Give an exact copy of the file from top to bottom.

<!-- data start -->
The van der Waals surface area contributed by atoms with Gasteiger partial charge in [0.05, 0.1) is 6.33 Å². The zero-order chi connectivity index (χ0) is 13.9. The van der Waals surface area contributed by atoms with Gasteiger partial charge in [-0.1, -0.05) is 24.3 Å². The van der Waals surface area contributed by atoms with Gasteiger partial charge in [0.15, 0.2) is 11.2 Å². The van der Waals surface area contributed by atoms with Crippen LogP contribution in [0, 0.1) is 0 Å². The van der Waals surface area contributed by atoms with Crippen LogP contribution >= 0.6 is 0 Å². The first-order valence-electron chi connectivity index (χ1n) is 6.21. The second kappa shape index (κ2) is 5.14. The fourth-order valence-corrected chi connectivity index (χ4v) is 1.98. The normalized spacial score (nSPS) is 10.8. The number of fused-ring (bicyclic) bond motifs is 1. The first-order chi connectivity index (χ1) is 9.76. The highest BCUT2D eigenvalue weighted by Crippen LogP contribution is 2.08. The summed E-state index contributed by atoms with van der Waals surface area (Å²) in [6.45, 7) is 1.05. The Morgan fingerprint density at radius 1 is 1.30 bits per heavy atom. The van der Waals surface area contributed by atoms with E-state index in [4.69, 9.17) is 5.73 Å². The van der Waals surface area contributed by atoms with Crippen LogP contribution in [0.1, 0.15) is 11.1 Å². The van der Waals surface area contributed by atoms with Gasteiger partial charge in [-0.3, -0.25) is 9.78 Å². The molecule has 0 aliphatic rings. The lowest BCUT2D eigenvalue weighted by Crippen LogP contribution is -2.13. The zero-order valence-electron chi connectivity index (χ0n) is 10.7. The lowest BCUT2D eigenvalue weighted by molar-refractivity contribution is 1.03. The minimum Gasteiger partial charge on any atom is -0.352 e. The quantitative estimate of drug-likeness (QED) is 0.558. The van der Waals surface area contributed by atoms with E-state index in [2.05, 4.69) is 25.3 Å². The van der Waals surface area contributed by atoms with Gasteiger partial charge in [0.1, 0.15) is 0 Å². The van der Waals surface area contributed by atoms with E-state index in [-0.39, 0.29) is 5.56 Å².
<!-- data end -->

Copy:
The van der Waals surface area contributed by atoms with Gasteiger partial charge in [0.05, 0.1) is 6.33 Å². The zero-order chi connectivity index (χ0) is 13.9. The van der Waals surface area contributed by atoms with Gasteiger partial charge in [-0.1, -0.05) is 24.3 Å². The van der Waals surface area contributed by atoms with Gasteiger partial charge in [0.15, 0.2) is 11.2 Å². The van der Waals surface area contributed by atoms with Crippen LogP contribution in [0, 0.1) is 0 Å². The van der Waals surface area contributed by atoms with Crippen LogP contribution >= 0.6 is 0 Å². The first-order valence-electron chi connectivity index (χ1n) is 6.21. The second kappa shape index (κ2) is 5.14. The fourth-order valence-corrected chi connectivity index (χ4v) is 1.98. The normalized spacial score (nSPS) is 10.8. The number of fused-ring (bicyclic) bond motifs is 1. The first-order chi connectivity index (χ1) is 9.76. The highest BCUT2D eigenvalue weighted by Crippen LogP contribution is 2.08. The summed E-state index contributed by atoms with van der Waals surface area (Å²) in [6.45, 7) is 1.05. The Morgan fingerprint density at radius 1 is 1.30 bits per heavy atom. The van der Waals surface area contributed by atoms with E-state index in [4.69, 9.17) is 5.73 Å². The van der Waals surface area contributed by atoms with Crippen LogP contribution in [0.1, 0.15) is 11.1 Å². The van der Waals surface area contributed by atoms with Gasteiger partial charge in [-0.3, -0.25) is 9.78 Å². The molecule has 0 aliphatic rings. The lowest BCUT2D eigenvalue weighted by Crippen LogP contribution is -2.13. The zero-order valence-electron chi connectivity index (χ0n) is 10.7. The lowest BCUT2D eigenvalue weighted by molar-refractivity contribution is 1.03. The minimum Gasteiger partial charge on any atom is -0.352 e. The quantitative estimate of drug-likeness (QED) is 0.558. The van der Waals surface area contributed by atoms with E-state index in [2.05, 4.69) is 25.3 Å². The van der Waals surface area contributed by atoms with Gasteiger partial charge in [0.1, 0.15) is 0 Å². The van der Waals surface area contributed by atoms with E-state index in [-0.39, 0.29) is 5.56 Å².